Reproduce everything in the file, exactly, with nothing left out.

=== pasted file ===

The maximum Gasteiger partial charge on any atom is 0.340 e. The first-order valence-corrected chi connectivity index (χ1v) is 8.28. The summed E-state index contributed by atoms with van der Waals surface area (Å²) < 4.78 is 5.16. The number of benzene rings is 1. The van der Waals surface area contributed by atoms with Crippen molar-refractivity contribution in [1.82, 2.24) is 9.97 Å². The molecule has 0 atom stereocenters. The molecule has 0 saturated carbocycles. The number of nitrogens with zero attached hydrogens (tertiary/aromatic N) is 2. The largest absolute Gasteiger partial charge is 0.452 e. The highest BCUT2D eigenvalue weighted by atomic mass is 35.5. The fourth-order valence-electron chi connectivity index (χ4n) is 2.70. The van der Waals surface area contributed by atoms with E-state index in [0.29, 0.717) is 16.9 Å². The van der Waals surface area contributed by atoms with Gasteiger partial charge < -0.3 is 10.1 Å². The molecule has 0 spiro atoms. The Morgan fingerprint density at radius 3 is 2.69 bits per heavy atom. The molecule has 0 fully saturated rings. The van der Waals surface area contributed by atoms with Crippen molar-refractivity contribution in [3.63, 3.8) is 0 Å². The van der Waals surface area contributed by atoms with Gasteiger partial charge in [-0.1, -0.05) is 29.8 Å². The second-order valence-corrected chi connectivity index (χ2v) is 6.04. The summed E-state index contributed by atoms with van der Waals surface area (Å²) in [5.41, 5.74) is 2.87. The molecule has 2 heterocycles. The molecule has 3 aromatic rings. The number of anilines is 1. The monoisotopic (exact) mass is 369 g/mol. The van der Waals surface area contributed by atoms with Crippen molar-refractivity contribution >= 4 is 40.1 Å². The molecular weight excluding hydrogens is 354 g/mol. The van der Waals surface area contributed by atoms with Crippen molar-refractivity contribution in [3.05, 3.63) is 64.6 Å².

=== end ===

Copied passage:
The maximum Gasteiger partial charge on any atom is 0.340 e. The first-order valence-corrected chi connectivity index (χ1v) is 8.28. The summed E-state index contributed by atoms with van der Waals surface area (Å²) < 4.78 is 5.16. The number of benzene rings is 1. The van der Waals surface area contributed by atoms with Crippen molar-refractivity contribution in [1.82, 2.24) is 9.97 Å². The molecule has 0 atom stereocenters. The molecule has 0 saturated carbocycles. The number of nitrogens with zero attached hydrogens (tertiary/aromatic N) is 2. The largest absolute Gasteiger partial charge is 0.452 e. The highest BCUT2D eigenvalue weighted by atomic mass is 35.5. The fourth-order valence-electron chi connectivity index (χ4n) is 2.70. The van der Waals surface area contributed by atoms with E-state index in [0.29, 0.717) is 16.9 Å². The van der Waals surface area contributed by atoms with Gasteiger partial charge < -0.3 is 10.1 Å². The molecule has 0 spiro atoms. The Morgan fingerprint density at radius 3 is 2.69 bits per heavy atom. The molecule has 0 fully saturated rings. The van der Waals surface area contributed by atoms with Crippen molar-refractivity contribution in [3.63, 3.8) is 0 Å². The van der Waals surface area contributed by atoms with Gasteiger partial charge in [-0.1, -0.05) is 29.8 Å². The second-order valence-corrected chi connectivity index (χ2v) is 6.04. The summed E-state index contributed by atoms with van der Waals surface area (Å²) in [5.41, 5.74) is 2.87. The molecule has 2 heterocycles. The molecule has 3 aromatic rings. The number of anilines is 1. The monoisotopic (exact) mass is 369 g/mol. The van der Waals surface area contributed by atoms with Crippen molar-refractivity contribution >= 4 is 40.1 Å². The molecular weight excluding hydrogens is 354 g/mol. The van der Waals surface area contributed by atoms with Crippen molar-refractivity contribution in [3.05, 3.63) is 64.6 Å².